Faced with inadequate and uncertain support for a meaningful increase in assessed contributions from WHO member states, the Sustainable Financing Working Group has been left to contend with what seems to be an inevitable dependence on the replenishment model to shore up finances for the organization. Without enough resources from its member states, WHO may be forced to depend on donor funds to meet its mandate, sources familiar with the discussions say.
In its fourth meeting this year, the working group met this week to review essential functions of WHO and the ways to fund these in a sustainable manner. Diplomats said that the group “gave up” on trying to prioritise WHO’s essential functions given the diversity of the needs of its member states. Instead, there is a growing recognition that in order to grow the pie of finances, without shrinking WHO’s functions, the replenishment model may be one of the preferred approaches to do so. Even if this increases the organization’s dependence on select donors, making it vulnerable to uncertainties and influences of its donors. Nevertheless, countries hope they will be able to put in place mechanisms for greater transparency and insulate WHO from some of these influences.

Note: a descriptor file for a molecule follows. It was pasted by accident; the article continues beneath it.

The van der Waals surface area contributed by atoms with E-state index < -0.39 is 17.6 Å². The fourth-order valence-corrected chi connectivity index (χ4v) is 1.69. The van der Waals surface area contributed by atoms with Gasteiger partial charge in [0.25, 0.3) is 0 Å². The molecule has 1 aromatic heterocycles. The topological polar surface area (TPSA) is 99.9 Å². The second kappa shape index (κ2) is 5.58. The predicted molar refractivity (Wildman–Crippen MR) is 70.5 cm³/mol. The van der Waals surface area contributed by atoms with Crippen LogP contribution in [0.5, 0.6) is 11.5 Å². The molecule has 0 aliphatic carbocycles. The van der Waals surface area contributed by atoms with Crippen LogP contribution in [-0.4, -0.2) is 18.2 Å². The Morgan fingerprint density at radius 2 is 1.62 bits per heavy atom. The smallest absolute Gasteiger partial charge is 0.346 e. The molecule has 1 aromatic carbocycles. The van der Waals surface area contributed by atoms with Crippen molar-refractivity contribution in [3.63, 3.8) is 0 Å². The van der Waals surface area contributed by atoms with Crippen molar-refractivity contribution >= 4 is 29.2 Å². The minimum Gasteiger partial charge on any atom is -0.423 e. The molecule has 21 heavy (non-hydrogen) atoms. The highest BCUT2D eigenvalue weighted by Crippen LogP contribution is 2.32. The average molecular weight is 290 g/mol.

The Independent Expert Oversight Advisory Committee, for example, suggested “a substantial increase of the share of assessed contributions in overall WHO financing”. It had suggested introducing annual increase of ACs (essentially membership fees) in line with previous years world GDP growth and defining major expenditure of WHO that must be financed sustainably. It also recommended considering a change of the calculation formula for assessed contributions in order to ensure “stable contribution in real terms”
The Global Preparedness Monitoring Board (GPMB Report “A world in disorder”) had also called for a sustained investment in prevention and preparedness, commensurate with the scale of a pandemic threat.
However, despite the pressures to enlarge WHO finances primarily by way of member states’ contributions, there is a perception that it will be difficult for some countries to treble or even double contributions in the context of unwillingness and constrained fiscal realities in many countries.
To meet the objective of funding at least half of WHO’s base budget by assessed contributions, would mean at least doubling assessed contributions across the 194 member states of WHO, health diplomats in Geneva say. (Covering the entire base budget through assessed contributions would mean quadrupling these fees.)
(See our earlier story on assessed contributions and the problems with narrowing down WHO priorities in the context of financing)
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